Is it possible that we are art while we are making art? Is it possible that the way we move, the way we use our bodies can be part of the art as we make our photographs? Is it possible that our stance, or position, or our fluidity as we place ourselves or react to something we are photographing has a big effect on the result? I think so. This isn't talked about much, isn't acknowledged but making photographs is a physical thing, you out there with a camera in the real world, on a street, in a field, on a train, in a room, in a crowd, in a studio. Where you are and, I would maintain, how you are, affects the outcome in a large way. And yet it is completely counterintuitive for us to try different positions. We tend to make the picture from where we first saw it. Walking down the sidewalk, camera in hand and we see something we want to photograph, we don't move, we stand right there and make the picture. Wrong. What about how our body is, this tool we inhabit our whole lives? What about its well being? Can it move and bend and be flexible to help put us where we should be?
Henri Cartier Bresson, Mr. "decisive moment" would have been right with me on this. He likened the act of photographing to dance, photographing as choreography. You can see this in his pictures, this magic of being in the right place at the right time doesn't just happen by accident.
As an example, I learned the lesson from him early in my career that to to get above and point down is an effective tactic. This states the obvious but to someone who deals with the horizon often in his work a strategy to eliminate the sky has to include getting above things and pointing down.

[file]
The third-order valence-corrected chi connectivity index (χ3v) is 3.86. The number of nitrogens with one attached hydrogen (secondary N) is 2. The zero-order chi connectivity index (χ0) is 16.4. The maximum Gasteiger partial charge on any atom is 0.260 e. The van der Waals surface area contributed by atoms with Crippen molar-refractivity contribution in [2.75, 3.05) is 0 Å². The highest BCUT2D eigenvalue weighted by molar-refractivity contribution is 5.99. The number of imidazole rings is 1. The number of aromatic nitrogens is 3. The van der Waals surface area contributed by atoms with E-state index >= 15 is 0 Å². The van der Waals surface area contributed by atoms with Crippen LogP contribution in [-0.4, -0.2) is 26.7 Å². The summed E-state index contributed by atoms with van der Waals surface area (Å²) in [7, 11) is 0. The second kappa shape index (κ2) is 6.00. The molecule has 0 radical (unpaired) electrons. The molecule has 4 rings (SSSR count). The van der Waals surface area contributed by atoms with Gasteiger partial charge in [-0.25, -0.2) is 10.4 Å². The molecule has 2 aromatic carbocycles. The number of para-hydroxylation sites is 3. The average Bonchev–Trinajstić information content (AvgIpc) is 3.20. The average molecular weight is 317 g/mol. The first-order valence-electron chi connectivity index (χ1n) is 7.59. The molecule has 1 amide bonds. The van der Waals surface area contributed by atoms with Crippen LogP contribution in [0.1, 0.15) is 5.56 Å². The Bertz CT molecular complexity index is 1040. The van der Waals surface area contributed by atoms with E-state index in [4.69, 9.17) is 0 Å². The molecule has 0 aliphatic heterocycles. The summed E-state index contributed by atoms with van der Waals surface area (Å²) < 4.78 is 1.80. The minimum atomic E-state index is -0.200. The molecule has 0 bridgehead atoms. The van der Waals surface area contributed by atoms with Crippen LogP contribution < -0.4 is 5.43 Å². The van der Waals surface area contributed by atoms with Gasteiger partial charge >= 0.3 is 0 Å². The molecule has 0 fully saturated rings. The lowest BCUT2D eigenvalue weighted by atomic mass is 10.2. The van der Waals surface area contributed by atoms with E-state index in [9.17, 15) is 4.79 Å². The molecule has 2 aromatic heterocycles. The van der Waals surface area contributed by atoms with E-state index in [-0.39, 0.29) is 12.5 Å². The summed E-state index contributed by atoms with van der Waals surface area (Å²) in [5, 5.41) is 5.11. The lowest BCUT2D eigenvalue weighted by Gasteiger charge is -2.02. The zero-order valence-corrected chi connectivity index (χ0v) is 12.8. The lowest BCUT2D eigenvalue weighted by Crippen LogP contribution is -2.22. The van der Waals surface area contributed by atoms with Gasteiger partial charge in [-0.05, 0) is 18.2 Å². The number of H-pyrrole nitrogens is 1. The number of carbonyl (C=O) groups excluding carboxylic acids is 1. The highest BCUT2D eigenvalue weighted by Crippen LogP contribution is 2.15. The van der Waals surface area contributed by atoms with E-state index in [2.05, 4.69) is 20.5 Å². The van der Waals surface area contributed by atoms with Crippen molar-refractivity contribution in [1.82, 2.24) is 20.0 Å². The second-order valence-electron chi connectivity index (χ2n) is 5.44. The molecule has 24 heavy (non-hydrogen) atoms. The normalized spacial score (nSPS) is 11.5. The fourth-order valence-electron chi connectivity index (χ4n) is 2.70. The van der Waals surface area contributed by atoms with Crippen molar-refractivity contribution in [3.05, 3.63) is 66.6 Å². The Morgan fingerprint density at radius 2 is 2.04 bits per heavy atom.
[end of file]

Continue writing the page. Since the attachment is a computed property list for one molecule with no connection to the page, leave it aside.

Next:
The result can be a perspective that is both fresh and distinctive. Bresson used this throughout his whole career, as have I.
This photograph used by permission, from my friend Marybeth Groff, its owner.
This one above carries the idea to the extreme. I made this in the 90's with an an 8 x 10 inch view camera hanging out over a railing on a bridge pointing straight down. The photograph from the Berkshires in western Massachusetts is part of what I call the "Down Work" that includes work from the US, Italy and France, all in 8 x 10. This picture is one of the influencers to me starting to make aerial photos ten years later.
Orvieto, Italy 1992
My point: you can't deny the platform you use to make your pictures. It is your body. Don't deny looking at things from a different position when you make your pictures. Up high, down low, to the right, to the left, standing up on something or lying down on the ground
Moab, Utah 1998
makes a very big difference.
Part of the art of making pictures.